Poshek Fu has edited and contributed to China Forever: the Shaw Brothers and Diasporic Cinema (University of Illinois, 2008) which contains an interesting array of perspectives on Shaws. And, of course, anything by Stephen Teo on Hong Kong cinema will always furnish useful insights and information.
Web based materials:
The Hong Kong Movie Database is a great sprawling website created by fans of Kong Kong Cinema. As well as reviews, it contains detailed lists of cast and crew for 1000s of films, and the filmographies of many of them. This was an invaluable reference tool.
A lovely web archive is the Linn Haynes Memorial Collection, which has digitised copies of Shaws’ own in-house magazines, printed in the 1970s and 1980s and distributed to fans worldwide. Just being able to ‘flick’ through the scanned pages of these publications gave me a great sense of how Shaws wanted to brand itself. Kudos to Shaolin Chamber 36 for hosting this important collection.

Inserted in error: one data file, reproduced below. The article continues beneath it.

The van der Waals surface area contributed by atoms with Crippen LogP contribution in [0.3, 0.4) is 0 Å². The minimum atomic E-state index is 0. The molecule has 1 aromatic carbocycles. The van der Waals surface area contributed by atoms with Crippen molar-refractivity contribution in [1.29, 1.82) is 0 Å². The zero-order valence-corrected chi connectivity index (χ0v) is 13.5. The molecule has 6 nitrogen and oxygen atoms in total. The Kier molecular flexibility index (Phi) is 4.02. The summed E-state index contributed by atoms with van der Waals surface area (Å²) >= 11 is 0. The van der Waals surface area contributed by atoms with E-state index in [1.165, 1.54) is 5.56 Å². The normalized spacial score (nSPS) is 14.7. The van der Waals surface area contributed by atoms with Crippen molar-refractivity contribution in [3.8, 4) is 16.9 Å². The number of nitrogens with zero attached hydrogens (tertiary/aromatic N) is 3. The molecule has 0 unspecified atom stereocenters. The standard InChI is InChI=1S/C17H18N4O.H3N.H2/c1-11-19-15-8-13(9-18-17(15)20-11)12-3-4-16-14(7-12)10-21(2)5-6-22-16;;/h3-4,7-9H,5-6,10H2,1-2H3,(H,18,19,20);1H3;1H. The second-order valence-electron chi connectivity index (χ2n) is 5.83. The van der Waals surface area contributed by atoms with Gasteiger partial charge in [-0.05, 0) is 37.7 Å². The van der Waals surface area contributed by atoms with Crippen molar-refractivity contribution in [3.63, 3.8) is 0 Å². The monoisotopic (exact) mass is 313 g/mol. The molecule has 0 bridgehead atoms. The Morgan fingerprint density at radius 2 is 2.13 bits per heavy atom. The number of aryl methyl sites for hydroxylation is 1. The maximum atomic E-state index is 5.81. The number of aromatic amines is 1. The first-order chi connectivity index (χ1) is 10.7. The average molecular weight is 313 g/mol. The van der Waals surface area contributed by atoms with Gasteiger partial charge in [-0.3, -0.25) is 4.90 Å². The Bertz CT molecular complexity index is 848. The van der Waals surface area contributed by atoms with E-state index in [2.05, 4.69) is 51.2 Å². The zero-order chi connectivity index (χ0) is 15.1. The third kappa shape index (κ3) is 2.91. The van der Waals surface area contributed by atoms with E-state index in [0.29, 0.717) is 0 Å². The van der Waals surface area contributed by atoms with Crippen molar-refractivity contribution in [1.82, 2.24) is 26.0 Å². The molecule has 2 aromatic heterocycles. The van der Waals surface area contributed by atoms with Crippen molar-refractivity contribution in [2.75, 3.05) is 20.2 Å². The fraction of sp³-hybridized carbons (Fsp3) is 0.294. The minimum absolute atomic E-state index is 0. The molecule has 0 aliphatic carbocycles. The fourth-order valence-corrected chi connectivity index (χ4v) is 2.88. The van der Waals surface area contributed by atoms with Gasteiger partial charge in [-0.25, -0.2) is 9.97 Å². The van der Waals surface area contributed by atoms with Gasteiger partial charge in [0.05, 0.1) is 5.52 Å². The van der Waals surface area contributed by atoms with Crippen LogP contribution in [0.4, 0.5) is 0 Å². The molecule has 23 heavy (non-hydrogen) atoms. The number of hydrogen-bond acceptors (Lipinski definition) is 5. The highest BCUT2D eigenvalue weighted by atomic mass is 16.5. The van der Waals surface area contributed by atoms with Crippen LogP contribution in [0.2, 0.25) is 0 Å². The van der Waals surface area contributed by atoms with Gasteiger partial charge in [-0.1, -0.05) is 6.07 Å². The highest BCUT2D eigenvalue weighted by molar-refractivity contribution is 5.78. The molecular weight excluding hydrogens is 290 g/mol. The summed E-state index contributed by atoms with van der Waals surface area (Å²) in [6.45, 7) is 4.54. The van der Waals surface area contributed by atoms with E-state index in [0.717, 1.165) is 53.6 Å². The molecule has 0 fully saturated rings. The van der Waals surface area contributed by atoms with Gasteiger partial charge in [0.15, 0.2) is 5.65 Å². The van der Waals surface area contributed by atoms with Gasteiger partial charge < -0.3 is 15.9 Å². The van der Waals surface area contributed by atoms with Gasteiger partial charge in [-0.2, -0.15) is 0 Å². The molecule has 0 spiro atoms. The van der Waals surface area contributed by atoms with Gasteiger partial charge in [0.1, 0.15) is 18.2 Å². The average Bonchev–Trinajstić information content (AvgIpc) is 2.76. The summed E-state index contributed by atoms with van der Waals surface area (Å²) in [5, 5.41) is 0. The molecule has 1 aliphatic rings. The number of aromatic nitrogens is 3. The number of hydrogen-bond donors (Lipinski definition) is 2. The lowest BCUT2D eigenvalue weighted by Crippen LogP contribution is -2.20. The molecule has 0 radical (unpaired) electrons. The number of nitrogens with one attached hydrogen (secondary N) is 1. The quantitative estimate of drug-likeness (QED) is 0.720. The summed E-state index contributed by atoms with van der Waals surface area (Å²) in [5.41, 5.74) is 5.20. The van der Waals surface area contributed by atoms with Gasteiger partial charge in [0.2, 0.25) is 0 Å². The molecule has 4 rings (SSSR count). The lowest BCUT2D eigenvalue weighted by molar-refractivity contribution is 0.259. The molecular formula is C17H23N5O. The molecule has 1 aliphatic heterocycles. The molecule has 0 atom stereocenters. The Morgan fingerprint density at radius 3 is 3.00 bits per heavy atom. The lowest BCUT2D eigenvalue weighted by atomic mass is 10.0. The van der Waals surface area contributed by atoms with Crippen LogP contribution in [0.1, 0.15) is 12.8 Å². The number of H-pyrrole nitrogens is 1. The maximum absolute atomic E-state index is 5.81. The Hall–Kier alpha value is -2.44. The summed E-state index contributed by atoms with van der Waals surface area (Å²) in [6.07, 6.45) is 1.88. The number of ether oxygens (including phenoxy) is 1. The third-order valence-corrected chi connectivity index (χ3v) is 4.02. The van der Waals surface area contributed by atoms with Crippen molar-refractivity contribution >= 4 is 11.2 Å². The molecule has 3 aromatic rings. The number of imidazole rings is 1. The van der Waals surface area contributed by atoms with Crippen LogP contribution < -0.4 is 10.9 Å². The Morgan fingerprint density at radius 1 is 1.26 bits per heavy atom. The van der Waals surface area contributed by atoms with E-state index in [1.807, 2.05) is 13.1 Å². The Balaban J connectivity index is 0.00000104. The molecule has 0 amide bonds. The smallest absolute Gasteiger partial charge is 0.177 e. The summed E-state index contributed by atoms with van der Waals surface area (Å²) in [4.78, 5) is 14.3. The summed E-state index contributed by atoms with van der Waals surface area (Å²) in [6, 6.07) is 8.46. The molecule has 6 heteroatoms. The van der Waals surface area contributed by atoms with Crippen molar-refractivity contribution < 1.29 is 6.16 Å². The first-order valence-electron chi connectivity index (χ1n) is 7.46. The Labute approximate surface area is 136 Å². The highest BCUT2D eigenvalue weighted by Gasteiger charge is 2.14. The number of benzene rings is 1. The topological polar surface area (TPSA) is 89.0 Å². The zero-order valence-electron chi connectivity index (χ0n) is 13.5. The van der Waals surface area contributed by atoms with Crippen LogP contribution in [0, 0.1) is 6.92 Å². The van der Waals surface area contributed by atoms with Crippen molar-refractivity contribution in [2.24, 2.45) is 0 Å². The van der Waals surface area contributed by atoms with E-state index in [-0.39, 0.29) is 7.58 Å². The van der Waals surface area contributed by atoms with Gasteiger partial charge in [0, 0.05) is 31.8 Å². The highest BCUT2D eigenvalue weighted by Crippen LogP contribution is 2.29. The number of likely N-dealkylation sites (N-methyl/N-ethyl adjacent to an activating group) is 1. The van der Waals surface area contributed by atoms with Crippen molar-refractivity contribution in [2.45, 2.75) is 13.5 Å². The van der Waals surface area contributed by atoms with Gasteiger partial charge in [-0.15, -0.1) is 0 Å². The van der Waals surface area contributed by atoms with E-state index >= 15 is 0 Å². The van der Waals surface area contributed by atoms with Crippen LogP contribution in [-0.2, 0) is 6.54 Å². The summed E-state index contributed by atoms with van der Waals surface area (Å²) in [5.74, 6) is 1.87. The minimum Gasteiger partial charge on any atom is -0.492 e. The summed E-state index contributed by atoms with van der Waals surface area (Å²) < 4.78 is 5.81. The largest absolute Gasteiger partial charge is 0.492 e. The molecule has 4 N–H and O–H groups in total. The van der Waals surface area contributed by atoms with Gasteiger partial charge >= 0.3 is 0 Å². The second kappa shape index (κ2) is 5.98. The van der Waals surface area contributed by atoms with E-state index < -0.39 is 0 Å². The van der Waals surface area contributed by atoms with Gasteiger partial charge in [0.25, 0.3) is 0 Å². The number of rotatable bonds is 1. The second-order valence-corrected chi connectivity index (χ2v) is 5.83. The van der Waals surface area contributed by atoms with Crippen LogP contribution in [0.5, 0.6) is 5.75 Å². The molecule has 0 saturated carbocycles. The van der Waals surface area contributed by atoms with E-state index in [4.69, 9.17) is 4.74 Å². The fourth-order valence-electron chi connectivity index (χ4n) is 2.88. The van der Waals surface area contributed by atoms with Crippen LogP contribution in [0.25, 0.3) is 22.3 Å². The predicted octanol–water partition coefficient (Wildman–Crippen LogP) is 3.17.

Oral histories provide important accounts of lived experience. Albert Odell, who worked for Shaws in the late 50s has a (candid) oral history stored on the National Archives of Singapore website.
Another interesting oral history – that of beloved kung fu movie star Gordon Liu – is contained on the Hong Kong Memory website. An English language translation of the transcription is available.
A few days ago the Chinese Lunar New Year of the Rat began. Rat characteristics include cleverness, a strong work ethic, and entrepreneurialism. As these qualities can be recognised in the way the Shaw Brothers ran their business (in fact, Runme Shaw was born in the Year of the Rat*). I thought that I would check to see if anything significant happened for Shaw Brothers Organisation in past Years of the Rat.
Apparently, the Year of the Rat is auspicious for new beginnings. And it was in 1924, the Year of the Wood Rat, that Shaw Brothers got their start as filmmakers: